Heuchera cylindrica  roundleaf alumroot
More information »

Heuchera cylindrica

(roundleaf alumroot)

Native to the northern mountains of California, the roundleaf alumroot is distinctive for its dense clusters of white to cream-yellow flowers held on vertical stems reaching 1 to 2 ft tall. Round leaves grow in tight mounds up to 8 inches high and 2 ft wide. Combine with pink Heucheras, Iris and small ferns for an attractive woodland display. Needs part shade and decent drainage. Attracts hummingbirds. Drought tolerant.
Heuchera glabra  smooth alumroot
More information »

Heuchera glabra

(smooth alumroot)

Description coming soon!

More information »

Heuchera hirsutissima

(shaggy haired alumroot)

This miniature alumroot is the perfect addition to the lightly shaded rock garden or along the edge of a path. Pinkish-white, dainty flowers sit atop short stems only about 4 inches tall in spring and summer. The little 2 inch mounds of dark green leaves slowly spread to form tiny drifts. Provide good drainage and moderate irrigation. An excellent plant for a rock crevice or container where it can be combined with Idaho fescue, Erigeron 'Olga' or leather fern. This species comes from the San Jacinto and Santa Rosa mountains of southern California.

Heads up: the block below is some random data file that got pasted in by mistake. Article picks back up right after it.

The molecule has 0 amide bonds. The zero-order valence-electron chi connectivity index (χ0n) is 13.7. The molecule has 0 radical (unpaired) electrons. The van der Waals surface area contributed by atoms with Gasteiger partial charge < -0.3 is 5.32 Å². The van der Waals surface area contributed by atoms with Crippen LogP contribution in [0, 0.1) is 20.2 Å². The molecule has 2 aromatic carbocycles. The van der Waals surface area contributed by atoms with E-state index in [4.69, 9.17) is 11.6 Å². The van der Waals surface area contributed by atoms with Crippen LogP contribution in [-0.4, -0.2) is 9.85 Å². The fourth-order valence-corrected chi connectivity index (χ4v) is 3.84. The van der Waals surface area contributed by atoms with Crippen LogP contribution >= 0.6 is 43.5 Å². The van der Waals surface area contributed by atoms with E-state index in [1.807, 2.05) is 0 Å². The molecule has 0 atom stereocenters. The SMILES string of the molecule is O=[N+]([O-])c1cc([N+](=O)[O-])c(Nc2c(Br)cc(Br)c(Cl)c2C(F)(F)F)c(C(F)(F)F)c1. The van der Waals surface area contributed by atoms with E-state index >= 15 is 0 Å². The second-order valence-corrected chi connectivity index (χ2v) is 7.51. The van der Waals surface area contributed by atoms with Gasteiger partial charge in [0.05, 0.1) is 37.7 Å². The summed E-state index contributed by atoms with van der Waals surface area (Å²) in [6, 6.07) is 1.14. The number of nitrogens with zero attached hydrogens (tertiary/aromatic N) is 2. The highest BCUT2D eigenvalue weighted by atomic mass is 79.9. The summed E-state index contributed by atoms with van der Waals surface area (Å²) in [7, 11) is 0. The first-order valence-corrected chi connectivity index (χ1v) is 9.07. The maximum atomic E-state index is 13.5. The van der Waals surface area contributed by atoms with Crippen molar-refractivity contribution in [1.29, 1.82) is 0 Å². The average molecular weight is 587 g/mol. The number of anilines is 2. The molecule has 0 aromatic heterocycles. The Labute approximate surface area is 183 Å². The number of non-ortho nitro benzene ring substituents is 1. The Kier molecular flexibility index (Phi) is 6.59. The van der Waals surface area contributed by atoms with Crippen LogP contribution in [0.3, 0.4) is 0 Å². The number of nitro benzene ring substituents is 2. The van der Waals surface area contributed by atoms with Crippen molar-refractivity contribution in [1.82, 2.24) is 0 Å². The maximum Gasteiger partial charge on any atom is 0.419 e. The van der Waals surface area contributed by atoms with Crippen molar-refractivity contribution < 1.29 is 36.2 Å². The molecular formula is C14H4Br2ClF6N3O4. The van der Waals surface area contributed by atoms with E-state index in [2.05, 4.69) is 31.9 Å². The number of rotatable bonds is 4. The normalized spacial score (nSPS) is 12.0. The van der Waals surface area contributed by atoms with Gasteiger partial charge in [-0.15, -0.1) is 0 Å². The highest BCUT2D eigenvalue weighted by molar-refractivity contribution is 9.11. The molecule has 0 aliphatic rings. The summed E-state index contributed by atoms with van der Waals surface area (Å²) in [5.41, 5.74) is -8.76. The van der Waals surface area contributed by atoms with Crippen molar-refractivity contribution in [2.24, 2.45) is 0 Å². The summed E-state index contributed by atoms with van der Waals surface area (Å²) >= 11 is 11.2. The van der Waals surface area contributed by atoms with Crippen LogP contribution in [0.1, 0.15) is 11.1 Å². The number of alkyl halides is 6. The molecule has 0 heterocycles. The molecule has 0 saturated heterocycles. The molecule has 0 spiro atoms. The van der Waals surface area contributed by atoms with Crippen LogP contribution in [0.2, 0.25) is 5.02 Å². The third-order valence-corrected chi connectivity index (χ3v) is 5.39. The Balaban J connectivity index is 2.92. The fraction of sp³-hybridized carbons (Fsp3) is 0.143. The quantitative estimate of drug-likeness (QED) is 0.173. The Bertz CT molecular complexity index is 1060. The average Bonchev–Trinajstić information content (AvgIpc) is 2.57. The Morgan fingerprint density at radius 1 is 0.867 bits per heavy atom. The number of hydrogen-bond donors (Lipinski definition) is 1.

Heuchera maxima  Island alum root
More information »

Heuchera maxima

(Island alum root)

Native to the Channel Islands, this is one of the most adaptable and vigorous of the alum roots, forming broad evergreen mounds of bright green folilage 1 - 1 1/2 ft. high. Maroon flower stems are 3 ft. high topped with pink blushed creamy flowers that have a slight green haze. Best with part shade and a little summer water, but will tolerate full sun close to the coast. Good for use under oaks. This species attracts hummingbirds.
Heuchera micrantha  alum root
More information »

Heuchera micrantha

(alum root)

This is our common alum root which is usually seen on shady cliffs and roadbanks adjacent to forests. Easy to grow in garden situations. Forms low mounds of foliage topped with dainty white flowers on long stems. Likes moisture, but tolerates considerable drought and takes deeper shade than most Heuchera species. This species attracts hummingbirds.
Heuchera micrantha 'Martha Roderick' alum root
More information »

Heuchera micrantha 'Martha Roderick'

(alum root)

Here’s a pink flowered form of the normally white flowered native alum root. Foliage forms handsome clumps topped with slender stalks 1 - 1 1/2 ft. tall of tiny pink flowers. Excellent in woodland setting for border, slope or rock garden. Drought tolerant but best with a little water. This species attracts hummingbirds.